In the present paper, we aim to study the coronavirus infection through a novel mathematical model by assuming four different contacts that are responsible for the COVID-19 infection. Among these contacts, the exposed, asymptomatic, symptomatic and the hospitalized individuals contact healthy people to spread the infection. In order to motivate the readers, it is possible that the infection is spreading through the contact of asymptomatic, symptomatic, and those hospitalized infected individuals, while the individuals that become exposed after contacting infected people can infect others during their exposed period. So, all the possible interactions are meaningful and valid, biologically. First, we give, in detail, the modeling of the coronavirus using classical differential equations and later extend it to the fractional order system using the power law (Caputo derivative). The rest of the results in the paper are split section-wise as follows: In Section 2, we discuss in detail the mathematical modeling of the COVID-19 model in integers and then extend it to the fractional order model. In Section 3, we explore the mathematical analysis of the model and its stability. We estimate the parameters of the model using the reported cases in Section 4. The numerical results and discussion on the fractional order model are discussed in Section 5. Finally, we summarize our work by the conclusion.

## 2. Model Formulation

To study the COVID-19 dynamics thorough a mathematical model, we denoted the population of humans by $N ( t )$ at any time t and divided it further into six different sub-classes—namely, healthy or susceptible individuals $S ( t )$ (the individuals that are at risk of acquiring the infection, but not yet contracted the disease); exposed individuals (the individuals infected who are incubating the infection) $E ( t )$; asymptomatic individuals (individuals that do not show clinical symptoms, but are able to transmit the infection), $A ( t )$; symptomatic or infected individuals (individuals that show full symptoms of disease and infect other individuals), $I ( t )$; hospitalization of infected individuals (the individuals that are infected or hospitalized) $H ( t )$; recovered individuals (individuals who either recovered or were removed from the population ) $R ( t )$; so, $N ( t ) = S ( t ) + E ( t ) + A ( t ) + I ( t ) + H ( t ) + R ( t )$. A study shows that about 80% of the individuals infected by COVID-19 are due to the asymptomatic infected individuals that do not show any symptoms [21]. In other words, the individuals in class $A ( t )$ produce a lot of infected cases of COVID-19 in the population who are unaware of their infection. Due to there being no clinical symptoms of the disease in the individuals in compartment $A ( t )$, disease control is more difficult. If not isolated rapidly, the individuals that show symptoms clinically detected through random diagnosed testing or the contract tracing of the confirmed COVID-19 cases will continue to unknowingly be spreading the infection. The exposed individuals who are incubating the infection also risk spreading the infection further in populations. Asymptomatic and exposed individuals in contact with healthy individuals are considered to be one of the biggest causes of COIVD-19 disease transmissions. COVID-19 with the suggested classes above and the important features of exposed and asymptomatic infection can be described in the following through evolutionary differential equations:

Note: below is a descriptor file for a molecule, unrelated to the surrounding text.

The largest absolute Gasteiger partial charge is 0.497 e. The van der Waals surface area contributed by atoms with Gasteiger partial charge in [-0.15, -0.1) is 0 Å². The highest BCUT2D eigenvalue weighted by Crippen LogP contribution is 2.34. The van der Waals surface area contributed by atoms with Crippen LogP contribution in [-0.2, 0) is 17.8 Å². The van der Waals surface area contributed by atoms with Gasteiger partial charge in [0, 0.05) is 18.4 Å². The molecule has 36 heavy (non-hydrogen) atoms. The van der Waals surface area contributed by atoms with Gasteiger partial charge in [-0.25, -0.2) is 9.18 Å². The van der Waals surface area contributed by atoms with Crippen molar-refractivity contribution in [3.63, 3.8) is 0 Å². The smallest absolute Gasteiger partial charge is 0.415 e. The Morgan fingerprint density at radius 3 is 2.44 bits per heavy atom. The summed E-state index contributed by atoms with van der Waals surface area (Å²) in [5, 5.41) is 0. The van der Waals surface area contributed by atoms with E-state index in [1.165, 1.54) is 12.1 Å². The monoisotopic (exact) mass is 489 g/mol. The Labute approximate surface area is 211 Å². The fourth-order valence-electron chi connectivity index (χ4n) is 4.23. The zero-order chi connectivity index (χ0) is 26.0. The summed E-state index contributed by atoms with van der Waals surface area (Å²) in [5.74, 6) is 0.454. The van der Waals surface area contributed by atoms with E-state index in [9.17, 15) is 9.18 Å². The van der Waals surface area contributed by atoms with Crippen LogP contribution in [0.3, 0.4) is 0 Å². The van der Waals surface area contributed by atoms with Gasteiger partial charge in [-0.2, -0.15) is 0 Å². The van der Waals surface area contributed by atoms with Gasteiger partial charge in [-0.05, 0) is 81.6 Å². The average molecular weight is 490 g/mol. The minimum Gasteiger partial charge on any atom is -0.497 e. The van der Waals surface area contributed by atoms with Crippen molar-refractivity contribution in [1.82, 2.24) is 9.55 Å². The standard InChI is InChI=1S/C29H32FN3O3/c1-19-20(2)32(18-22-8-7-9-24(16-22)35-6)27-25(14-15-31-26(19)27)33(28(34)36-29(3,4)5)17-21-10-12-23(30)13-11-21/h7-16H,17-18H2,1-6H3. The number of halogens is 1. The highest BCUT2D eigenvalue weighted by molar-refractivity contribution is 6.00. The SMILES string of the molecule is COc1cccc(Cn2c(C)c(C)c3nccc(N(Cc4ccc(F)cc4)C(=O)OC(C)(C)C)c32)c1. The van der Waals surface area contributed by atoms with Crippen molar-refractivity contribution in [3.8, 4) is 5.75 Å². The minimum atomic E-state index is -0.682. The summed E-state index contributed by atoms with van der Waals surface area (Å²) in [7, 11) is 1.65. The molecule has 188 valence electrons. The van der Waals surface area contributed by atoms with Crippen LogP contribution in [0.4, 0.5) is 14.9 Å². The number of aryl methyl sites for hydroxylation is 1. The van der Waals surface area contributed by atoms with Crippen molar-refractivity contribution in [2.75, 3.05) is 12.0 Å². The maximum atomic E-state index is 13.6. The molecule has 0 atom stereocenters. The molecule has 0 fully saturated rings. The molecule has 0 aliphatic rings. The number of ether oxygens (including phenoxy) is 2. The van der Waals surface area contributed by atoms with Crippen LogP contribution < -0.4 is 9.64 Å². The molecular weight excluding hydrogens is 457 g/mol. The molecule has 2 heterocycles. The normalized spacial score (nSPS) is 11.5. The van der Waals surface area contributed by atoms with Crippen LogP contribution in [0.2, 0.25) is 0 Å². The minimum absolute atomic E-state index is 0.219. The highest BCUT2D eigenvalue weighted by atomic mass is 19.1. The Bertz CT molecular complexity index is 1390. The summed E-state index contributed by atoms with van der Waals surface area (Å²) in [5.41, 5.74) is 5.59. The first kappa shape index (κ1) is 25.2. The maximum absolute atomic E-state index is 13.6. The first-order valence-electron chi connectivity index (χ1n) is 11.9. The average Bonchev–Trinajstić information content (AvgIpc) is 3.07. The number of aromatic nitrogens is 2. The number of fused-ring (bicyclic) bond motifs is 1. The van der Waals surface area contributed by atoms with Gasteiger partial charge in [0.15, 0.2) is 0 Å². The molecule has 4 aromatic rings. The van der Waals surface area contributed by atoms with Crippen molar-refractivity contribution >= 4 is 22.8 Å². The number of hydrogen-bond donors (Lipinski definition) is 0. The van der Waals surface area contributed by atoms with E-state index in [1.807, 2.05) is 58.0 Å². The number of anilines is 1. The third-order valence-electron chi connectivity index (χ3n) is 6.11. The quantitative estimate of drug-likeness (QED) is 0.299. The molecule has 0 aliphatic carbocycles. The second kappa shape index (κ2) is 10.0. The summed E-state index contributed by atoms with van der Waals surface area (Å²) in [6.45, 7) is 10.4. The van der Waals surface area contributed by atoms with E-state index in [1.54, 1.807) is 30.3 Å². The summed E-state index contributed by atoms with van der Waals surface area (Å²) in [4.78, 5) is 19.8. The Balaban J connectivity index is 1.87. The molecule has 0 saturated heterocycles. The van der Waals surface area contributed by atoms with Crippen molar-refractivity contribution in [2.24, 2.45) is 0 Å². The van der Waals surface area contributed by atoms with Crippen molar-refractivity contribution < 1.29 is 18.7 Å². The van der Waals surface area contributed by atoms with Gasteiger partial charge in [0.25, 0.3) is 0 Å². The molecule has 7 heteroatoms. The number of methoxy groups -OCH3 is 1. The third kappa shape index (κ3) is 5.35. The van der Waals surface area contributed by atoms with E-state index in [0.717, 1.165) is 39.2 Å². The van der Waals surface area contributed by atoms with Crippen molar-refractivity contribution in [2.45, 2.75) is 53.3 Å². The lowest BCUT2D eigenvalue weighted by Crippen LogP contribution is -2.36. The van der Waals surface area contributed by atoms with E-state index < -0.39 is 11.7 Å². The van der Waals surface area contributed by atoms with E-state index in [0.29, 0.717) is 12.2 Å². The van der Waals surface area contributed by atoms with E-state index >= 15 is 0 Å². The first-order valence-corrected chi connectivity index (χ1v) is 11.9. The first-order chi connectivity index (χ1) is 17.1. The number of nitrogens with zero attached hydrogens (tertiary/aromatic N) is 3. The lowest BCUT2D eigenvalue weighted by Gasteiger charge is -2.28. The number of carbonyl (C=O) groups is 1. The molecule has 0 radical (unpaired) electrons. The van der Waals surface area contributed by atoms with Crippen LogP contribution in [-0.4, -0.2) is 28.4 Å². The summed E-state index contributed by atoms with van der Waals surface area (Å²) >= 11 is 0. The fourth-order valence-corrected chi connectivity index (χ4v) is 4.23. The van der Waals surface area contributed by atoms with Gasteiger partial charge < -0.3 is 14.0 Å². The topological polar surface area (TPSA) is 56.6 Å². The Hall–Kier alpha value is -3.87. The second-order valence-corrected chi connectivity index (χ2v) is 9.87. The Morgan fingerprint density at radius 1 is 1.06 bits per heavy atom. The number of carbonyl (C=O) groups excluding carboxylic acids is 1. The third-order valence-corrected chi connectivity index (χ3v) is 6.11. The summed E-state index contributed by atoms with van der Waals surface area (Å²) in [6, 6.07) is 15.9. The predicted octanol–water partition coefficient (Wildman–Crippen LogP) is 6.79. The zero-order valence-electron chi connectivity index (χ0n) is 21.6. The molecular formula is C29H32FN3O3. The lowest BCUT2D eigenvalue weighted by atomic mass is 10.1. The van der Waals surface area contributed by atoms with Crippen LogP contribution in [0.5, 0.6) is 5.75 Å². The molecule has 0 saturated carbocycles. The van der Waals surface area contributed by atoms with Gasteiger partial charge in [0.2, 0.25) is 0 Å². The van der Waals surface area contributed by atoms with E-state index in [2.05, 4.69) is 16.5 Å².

$d S ( t ) d t = Λ − ( β 1 E ( t ) + β 2 A ( t ) + β 3 I ( t ) + β 4 H ( t ) ) N ( t ) S ( t ) − μ S ( t ) , d E ( t ) d t = ( β 1 E ( t ) + β 2 A ( t ) + β 3 I ( t ) + β 4 H ( t ) ) N ( t ) S ( t ) − ( η + μ ) E ( t ) , d A ( t ) d t = η ν E ( t ) − ( q 1 + μ ) A ( t ) , d I ( t ) d t = ( 1 − ν ) η E ( t ) − ( q 2 + κ + ψ + μ ) I ( t ) , d H ( t ) d t = κ I ( t ) − ( ω + q 3 + μ ) H ( t ) , d R ( t ) d t = q 1 A ( t ) + q 2 I ( t ) + q 3 H ( t ) − μ R ( t ) ,$
subject to the non-negative conditions
In system (1), we define in detail the parameter involved. The individuals that increase the population of susceptible individuals are shown by $Λ$, while the natural death rate of humans in each compartment is given by $μ$ decreasing the population. The contact rates such as $β i$ for $i = 1 , 2 … , 4$ represente, respectively, the contact among healthy and susceptible people, the contact among healthy people and those infected with no clinical symptoms, the contact among healthy people and those infected with clinical symptoms, the contact between healthy people and hospitalized infected people. It is assumed further that $β 1 ≠ β 2 ≠ β 3 ≠ β 4$. The exposed individuals progress out of the compartment E through the rate given by $η$, and it is assumed that a proportion $ν ∈ ( 0 , 1 ]$ of individuals in the exposed class with no clinical symptoms move into the class (A) after the completion of the incubation period, while the proportion $1 − ν$ remaining show clinical symptoms by moving to the symptomatic infected class I through coming out of the incubation period. The parameters $q i$ for $i = 1 , 2 , 3$ denote, respectively, the recovery of asymptomatic, symptomatic and hospitalized infected people. The symptomatic individuals can be hospitalized at a rate of $κ$ (they can be isolated at hospital or at home). The people infected with COVID-19 die due to disease in the classes I and H are shown, respectively, by the parameters $ψ$ and $ω$. One can estimate the total death cases reported from the model above by considering the equation $d D d t = ψ I + ω H$.

#### A Fractional-Order Model

Before we construct the fractional-order model, we first defined the Caputo derivative and the related results that will be required in the onward analysis. The following have been taken from [22,23].
Definition 1.
The Caputo derivative is defined through the following,
$C D ϖ g ( t ) = 1 Γ ( 1 − ϖ ) ∫ 0 t ( t − u ) − ϖ g ′ ( u ) d u ,$
where the symbol $Γ ( 1 − ϖ )$ denotes Euler Gamma function, and $ϖ ∈ ( 0 , 1 )$.
Lemma 1.
Given that the function $g ( t )$ and $C D ϖ g ( t )$ are both continuous on $[ 0 , b ] .$, then